Leprosy is one of the neglected tropical diseases (NTDs) that affect more than 1.7 billion people in some of the world’s poorest countries.

These diseases disable and disfigure sufferers, often leaving them isolated and unable to earn a living, but they can be treated.

On Saturday, the WHO will mark World NTD Day after launching a roadmap setting out global targets to tackle 20 of the diseases including leprosy by 2030.

The roadmap comes amid concerns that the pandemic is hampering efforts to tackle NTDs like leprosy, which health advocates say could be a ticking health time bomb for Indonesia, a country of 270 million where access to healthcare was challenging even before.

“We believe there will be a large-scale transmission in the coming two to five years,” said Indonesian leprosy survivor Paulus Manek, who heads Permata, a charity helping sufferers.

Manek said local health facilities were overwhelmed, causing delays in accessing medicines, and COVID-19 movement restrictions had prevented his charity from operating. Indonesia has more than a million coronavirus cases.

“We’re not going all out to prevent leprosy, the contacts are not traced. Even though the government has good regulations in place, enforcement on the ground is patchy,” said Manek, 40.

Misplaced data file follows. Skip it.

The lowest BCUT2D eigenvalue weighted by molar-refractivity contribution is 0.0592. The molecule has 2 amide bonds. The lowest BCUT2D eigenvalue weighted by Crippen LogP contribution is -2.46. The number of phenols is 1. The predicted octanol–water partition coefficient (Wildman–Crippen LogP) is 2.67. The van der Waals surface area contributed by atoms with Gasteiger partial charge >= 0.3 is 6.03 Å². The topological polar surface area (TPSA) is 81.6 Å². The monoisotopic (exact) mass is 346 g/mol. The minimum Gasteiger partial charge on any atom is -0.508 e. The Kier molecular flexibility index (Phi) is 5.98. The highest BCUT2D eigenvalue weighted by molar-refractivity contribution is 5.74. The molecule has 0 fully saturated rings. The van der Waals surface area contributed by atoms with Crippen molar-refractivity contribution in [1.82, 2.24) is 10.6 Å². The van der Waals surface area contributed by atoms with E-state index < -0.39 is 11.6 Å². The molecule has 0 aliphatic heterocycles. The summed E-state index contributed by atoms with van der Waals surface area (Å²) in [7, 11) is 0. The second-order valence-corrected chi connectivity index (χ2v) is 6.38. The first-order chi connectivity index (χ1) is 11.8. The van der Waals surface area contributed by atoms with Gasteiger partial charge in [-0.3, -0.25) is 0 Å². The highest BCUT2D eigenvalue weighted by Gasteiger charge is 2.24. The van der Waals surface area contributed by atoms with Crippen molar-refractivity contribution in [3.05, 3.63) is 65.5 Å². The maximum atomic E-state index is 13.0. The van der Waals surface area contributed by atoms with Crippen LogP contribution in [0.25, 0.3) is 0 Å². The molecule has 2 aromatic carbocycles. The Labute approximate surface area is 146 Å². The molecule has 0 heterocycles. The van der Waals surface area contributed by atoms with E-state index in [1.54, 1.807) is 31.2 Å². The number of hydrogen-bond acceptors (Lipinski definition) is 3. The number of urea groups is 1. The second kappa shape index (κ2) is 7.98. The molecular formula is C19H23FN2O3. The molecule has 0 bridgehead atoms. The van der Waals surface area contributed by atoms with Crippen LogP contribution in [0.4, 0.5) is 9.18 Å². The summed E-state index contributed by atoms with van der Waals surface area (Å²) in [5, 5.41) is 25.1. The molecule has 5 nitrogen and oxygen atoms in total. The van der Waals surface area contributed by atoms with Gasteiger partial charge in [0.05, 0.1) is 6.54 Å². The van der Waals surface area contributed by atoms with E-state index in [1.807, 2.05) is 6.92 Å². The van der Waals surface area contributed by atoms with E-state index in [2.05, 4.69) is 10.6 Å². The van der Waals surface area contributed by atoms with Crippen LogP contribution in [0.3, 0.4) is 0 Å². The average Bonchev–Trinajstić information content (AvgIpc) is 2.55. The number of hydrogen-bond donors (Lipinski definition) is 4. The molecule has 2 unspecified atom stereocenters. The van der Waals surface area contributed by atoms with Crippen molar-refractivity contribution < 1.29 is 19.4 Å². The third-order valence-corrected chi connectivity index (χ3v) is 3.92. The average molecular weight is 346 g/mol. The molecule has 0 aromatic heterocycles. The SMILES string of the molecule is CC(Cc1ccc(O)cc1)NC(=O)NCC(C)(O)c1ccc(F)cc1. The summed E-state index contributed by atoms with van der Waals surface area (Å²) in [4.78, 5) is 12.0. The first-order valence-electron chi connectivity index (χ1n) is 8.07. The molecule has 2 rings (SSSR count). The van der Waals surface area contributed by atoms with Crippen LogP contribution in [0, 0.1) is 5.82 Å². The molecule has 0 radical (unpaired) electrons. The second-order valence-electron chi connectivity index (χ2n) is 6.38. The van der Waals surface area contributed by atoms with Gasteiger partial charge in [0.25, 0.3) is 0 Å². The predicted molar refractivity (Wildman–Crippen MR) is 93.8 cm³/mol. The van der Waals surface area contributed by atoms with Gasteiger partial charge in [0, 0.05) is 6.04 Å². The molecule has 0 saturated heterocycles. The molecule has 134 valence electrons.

Indonesia’s health ministry did not reply to a request for comment. The ministry said last year it was working to raise public awareness about leprosy and in September it launched online training for health workers to detect new cases.

NLR Indonesia, a non-profit organisation that works with Indonesia to eliminate leprosy, said officials had introduced solutions including prescribing medications for a longer period than the usual one month.

But it said detection of new cases in 34 districts it works in had fallen 40% in the first six months of last year compared to 2019, suggesting resources to trace and spot new patients had been shifted elsewhere.

“These are not just worries. If we compare the data… this shows the efforts have gone down last year although this is inevitable due to COVID-19,” said Asken Sinaga, NLR Indonesia’s executive director.

“We hope the government can keep its attention on leprosy despite its current priority on COVID-19.